The Gulf of Tonkin incident that never happened, babies being ripped out of incubators in Iraq, weapons of mass destruction in Iraq, rebels who supported democracy and an impending massacre of civilians in Libya. The pantheon of questionable claims, falsehoods and lies from intelligence officials may have a new companion: the story of Russian bounties on U.S. military personnel in Afghanistan.
“The United States intelligence community assesses with low to moderate confidence that Russian intelligence officers sought to encourage Taliban attacks U.S. and coalition personnel in Afghanistan in 2019 and perhaps earlier,” a senior Biden administration official said on Thursday, reversing previously “confident” pronouncements by his predecessor Donald Trump’s administration.
According to the Daily Beast‘s Adam Rawnsley and national security reporter Spencer Ackerman: “Translated from the jargon of spyworld, that means the intelligence agencies have found the story is, at best, unproven—and possibly untrue.”
The report details how officials explained the apparent about-face:
According to the officials on Thursday’s call, the reporting about the alleged “bounties” came from “detainee reporting” – raising the specter that someone told their U.S.-aligned Afghan jailers what they thought was necessary to get out of a cage. Specifically, the official cited “information and evidence of connections to criminal agents in Afghanistan and elements of the Russian government” as sources for the intelligence community’s assessment.
Without additional corroboration, such reporting is notoriously unreliable. Detainee reporting from a man known as Ibn Shaikh al-Libi, extracted from torture, infamously and bogusly fueled a Bush administration claim, used to invade Iraq, about Saddam Hussein training al-Qaeda to make poison gas.
Reporting from The New York Times and Washington Post based on the Russian-bounty assertions dogged Trump on the campaign trail, but the walk-back suggests the former president’s skepticism may have been warranted.
For Morehead State University Legal Studies Professor Joe Dunman, the attorney who represented the Kentucky plaintiffs in the landmark U.S. Supreme Court marriage equality case, Obergefell v. Hodges, the revelation was a fatal blow to the intelligence community’s credibility.
“There is no reason to ever believe anything the ‘intel community’ says,” Dunman tweeted.
The White House walked back the claims just a day after favorably citing that bad intelligence as one reason to support new sanctions against several Russians.
The Biden administration claimed the new information about the fake bounties storyline “puts a burden on the Russian government to explain its actions” in Afghanistan.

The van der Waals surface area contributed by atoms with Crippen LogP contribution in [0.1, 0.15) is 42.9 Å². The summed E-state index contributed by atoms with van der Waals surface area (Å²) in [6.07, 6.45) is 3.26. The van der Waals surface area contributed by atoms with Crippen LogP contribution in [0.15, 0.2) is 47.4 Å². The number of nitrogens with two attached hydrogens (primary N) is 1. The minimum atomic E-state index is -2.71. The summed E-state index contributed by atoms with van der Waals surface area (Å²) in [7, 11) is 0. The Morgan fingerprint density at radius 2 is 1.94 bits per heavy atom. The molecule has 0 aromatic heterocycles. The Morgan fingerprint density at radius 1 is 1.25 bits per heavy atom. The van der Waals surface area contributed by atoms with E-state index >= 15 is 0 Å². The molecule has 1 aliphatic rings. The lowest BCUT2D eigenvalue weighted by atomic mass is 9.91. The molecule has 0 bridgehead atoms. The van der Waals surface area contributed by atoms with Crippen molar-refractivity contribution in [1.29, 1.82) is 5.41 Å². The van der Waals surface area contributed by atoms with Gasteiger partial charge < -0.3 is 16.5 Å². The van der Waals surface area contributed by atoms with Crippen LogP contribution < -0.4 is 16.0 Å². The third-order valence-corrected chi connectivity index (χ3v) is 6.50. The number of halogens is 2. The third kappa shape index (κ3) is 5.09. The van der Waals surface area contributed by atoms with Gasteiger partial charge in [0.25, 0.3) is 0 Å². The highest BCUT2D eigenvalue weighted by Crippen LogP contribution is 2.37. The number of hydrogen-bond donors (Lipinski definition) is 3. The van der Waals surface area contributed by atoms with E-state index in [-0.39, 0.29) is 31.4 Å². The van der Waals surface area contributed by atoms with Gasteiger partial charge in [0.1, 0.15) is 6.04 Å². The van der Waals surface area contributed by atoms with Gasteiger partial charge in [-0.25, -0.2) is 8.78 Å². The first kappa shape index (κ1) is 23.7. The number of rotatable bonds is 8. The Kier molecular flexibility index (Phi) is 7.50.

“I was skeptical from Day 1,” Northeastern University International Security Professor Max Abrahms told Law&Crime.
“From the Gulf of Tonkin to claims about weapons of mass destruction, deception has been used to promote U.S. wars abroad,” attorney and researcher Chip Gibbons added. “For many in the national security state, it is never a bad time to escalate military conflict and never good time to end one. That is why it is vital that the press rigorously interrogate claims from government officials or the intelligence community when they are trying to prolong or provoke military intervention. Too often, journalists instead act as their stenographers. The ‘Russian Bounty,’ which always raised questions, appears to be the latest example of this.”
That initial blockbuster story claims:
American intelligence officials have concluded that a Russian military intelligence unit secretly offered bounties to Taliban-linked militants for killing coalition forces in Afghanistan — including targeting American troops — amid the peace talks to end the long-running war there, according to officials briefed on the matter.
Then-president Donald Trump said the story was “all a made up Fake News Media Hoax started to slander me & the Republican Party” at the time. In response, various startup and legacy media outlets including Axios, the Washington Post and NBC News made efforts to fact check the 45th president and other members of his administration who disputed the Times‘ reporting.
“The only people dismissing the Russia bounties intel: The Taliban, Russia and Trump,” read a representative headline from the Post‘s Aaron Blake last summer.
Specifically, Trump was concerned with claims in the initial reporting that he had been briefed on the matter but chose not to take action.
Media outlets, commentators and members of the Democratic Party–exemplified by Sen. Tammy Duckworth’s (D-Ill.) outrage–framed the implications of the story as such: Trump was a Russian stooge who was allowing Vladimir Putin to threaten the lives of U.S. troops for an unknown reason. The charge held the echoes and shapes of treason and betrayal.
Rep. Adam Schiff (D-Calif.) also took to national media, asserting that Trump was the only person who was not “outraged” by the intelligence community’s since-walked back assessment.
“We want to know, are the Russians offering bounties to kill American troops?” he asked during a roundtable discussion on NPR. “Is this an issue where they cannot tell the president things he doesn’t want to hear when it comes to Vladimir Putin and Russia?”
National security lawyers are demanding answers.
“There should be [an] investigation into how this story was initially spread and any Member of Congress who used it for political gain, while either knowing better or having deliberately avoided learning more, should apologize,” famed whistleblower attorney Mark Zaid said via Twitter. “There should be no politics in [the] national security arena.”
[image via Tasos Katopodis/Getty Images]
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